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It was a small handmade journal business, a blog and a do-it-yourself home built in an airplane hangar that landed a Butte native on the HGTV series "You Live In What?"

The show, which is about people who convert all manner of buildings into homes, was aired by Great American Country, an HGTV channel.

Katie Richardson Clemons, who grew up in Butte and graduated from Butte High School in 2001, is featured in an episode with her husband, Martin Clemons, in their converted airplane hangar home, which is also 720-square feet.

Katie had documented the process of turning a pilot training room and cluttered storage area into a bright and inviting home on her blog. Apparently an HGTV scout had been following along and contacted the Clemonses about being featured on the show.

“The reason (we invited) HGTV to our home is to share our unique story and our values,” Katie said. “Sharing story is our passion, coupled with aviation and environmental stewardship.”

The Clemonses wanted to build an environmentally friendly living space and support local businesses. They used sustainable bamboo for flooring, eco varnish, recycled glass insulation, 1950s maple flooring repurposed into cabinets and local recycled glass and fly ash made into countertops. The hangar is heated and cooled with a geothermal system Martin designed and built.

And for Katie and Martin, building their home inside an airplane hangar was the most affordable option.

“We didn’t have the money to build a home, but we could find a way by rolling up our sleeves,” she said. “We could afford to make our home inside the hangar if we did a lot of the work ourselves.”

Just as Martin built the heating and cooling system, the couple framed walls, built cabinets, laid the wood floor, painted and tiled.

Interestingly enough, it wasn’t the first time the pair had been contacted by a TV show. Martin is German and the couple has a small apartment in Berlin they renovated a few years ago. International House Hunters contacted them shortly after. Before building their hangar home, the couple lived in a rented “Earthship,” a house built of recycled tires, and both the Nate Berkus Show and an MTV scout contacted them about featuring their living arrangements on a TV segment.

The couple turned those offers down.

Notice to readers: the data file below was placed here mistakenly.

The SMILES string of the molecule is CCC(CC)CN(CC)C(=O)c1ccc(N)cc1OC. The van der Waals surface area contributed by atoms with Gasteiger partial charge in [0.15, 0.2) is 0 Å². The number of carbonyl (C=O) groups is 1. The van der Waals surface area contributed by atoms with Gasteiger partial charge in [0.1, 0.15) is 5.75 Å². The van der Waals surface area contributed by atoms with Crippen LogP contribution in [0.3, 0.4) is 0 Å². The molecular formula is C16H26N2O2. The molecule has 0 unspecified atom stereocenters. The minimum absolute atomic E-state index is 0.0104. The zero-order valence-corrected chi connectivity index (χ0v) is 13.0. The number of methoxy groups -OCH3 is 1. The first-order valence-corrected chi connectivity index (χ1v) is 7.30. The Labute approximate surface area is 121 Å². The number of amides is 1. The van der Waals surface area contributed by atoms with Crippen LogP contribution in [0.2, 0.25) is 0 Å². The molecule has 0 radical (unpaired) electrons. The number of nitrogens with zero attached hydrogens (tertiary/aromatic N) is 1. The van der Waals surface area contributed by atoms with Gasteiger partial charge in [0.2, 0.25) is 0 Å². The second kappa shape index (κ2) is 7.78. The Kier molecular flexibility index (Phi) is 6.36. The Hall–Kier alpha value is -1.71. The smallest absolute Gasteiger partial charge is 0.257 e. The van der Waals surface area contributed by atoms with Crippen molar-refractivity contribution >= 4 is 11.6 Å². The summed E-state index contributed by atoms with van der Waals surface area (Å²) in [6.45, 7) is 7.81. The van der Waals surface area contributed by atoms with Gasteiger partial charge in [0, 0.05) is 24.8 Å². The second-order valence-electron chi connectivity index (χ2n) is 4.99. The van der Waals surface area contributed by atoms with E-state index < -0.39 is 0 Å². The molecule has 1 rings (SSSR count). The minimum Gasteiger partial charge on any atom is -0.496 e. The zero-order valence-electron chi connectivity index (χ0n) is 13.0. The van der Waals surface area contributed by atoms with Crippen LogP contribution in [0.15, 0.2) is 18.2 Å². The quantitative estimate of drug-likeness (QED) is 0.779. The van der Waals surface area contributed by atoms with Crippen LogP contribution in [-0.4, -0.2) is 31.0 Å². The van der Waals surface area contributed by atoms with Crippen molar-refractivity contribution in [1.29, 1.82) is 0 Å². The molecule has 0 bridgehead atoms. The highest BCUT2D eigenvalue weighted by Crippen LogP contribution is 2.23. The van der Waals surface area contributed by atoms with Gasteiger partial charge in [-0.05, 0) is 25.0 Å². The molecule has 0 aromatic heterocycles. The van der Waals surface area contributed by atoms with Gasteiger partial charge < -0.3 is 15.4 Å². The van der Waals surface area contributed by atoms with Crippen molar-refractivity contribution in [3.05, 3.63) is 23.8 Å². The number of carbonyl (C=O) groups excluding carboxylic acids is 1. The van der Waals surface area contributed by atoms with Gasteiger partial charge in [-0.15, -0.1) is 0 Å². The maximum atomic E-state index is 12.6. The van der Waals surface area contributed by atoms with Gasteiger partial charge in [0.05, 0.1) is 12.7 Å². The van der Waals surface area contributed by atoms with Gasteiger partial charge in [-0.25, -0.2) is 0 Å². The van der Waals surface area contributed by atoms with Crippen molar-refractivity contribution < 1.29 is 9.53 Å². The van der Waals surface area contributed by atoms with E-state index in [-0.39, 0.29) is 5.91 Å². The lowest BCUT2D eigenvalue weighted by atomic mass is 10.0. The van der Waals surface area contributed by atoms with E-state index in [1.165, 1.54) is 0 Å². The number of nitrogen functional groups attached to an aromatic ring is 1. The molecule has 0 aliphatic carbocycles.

“You feel that sense of fear that you’re giving them your story and they can edit and crop however they want,” Katie said of the offers.

Instead, Katie and Martin focused on their mutual love of flying – they are both private pilots – their infant son Niklas and building Katie’s journal business, Gadanke. They figured a better-suited offer would come along at some point.

“This is our story. We love what we’re doing. If we can inspire people to love what they’re doing, that’s what matters,” Katie said. “You’re opening a very intimate piece of you by inviting national TV into your home. The idea of sharing stories to me is really a way to connect with each other, inspire and encourage each other.”

The Clemonses ended up in the Paradise Valley because of their connection to flying. They were able to purchase Paradise Flying, a private airport and airplane repair business, a few years ago. Martin, now an electrical engineer, had been a commercial pilot while Katie, with a business administration degree from the University of Montana and an English degree from Hollins University in Roanoke, Va. in hand, was starting her journal prompt business.

That journal business has grown from a one-woman operation to a four-time winner of the Montana governor’s Ecostar green business award with two full-time and two part-time employees.

It was all born of a love of telling and hearing stories built into the fiber of Katie’s being from a childhood spent in Butte.

“Growing up in Butte, you hear a lot of stories about back in the day,” she said. “I was always hearing about Columbia Gardens, seeing the gallows frames and the Berkeley Pit. I think that the stories I was hearing about life in Butte always very nostalgic and remembering the great things. But there is the harder side of Butte history, when the mines closed, there were strikes, there were fires. There’s the good stories and the hard stories in Butte. I feel like I was lucky to grow up in a community where both of those are presented on the surface. Butte has a spirit I’ve never seen anywhere else.”

So when “You Live in What?” came along, it seemed like a better fit for the couple who makes a living helping other people tell their stories.”

“The theme was essentially, I think, how do we inspire people to think outside of the box,” Katie said of the TV show. The episode that features her hangar home also shows homes built into a former bank, Soviet radio factory and a chapel. “Most of us live in a traditional home. (The show is a) look at how people have altered that concept.”

To see more pictures of the Clemons’ hangar or apartment remodels or to learn more about Gadanke journals, visit

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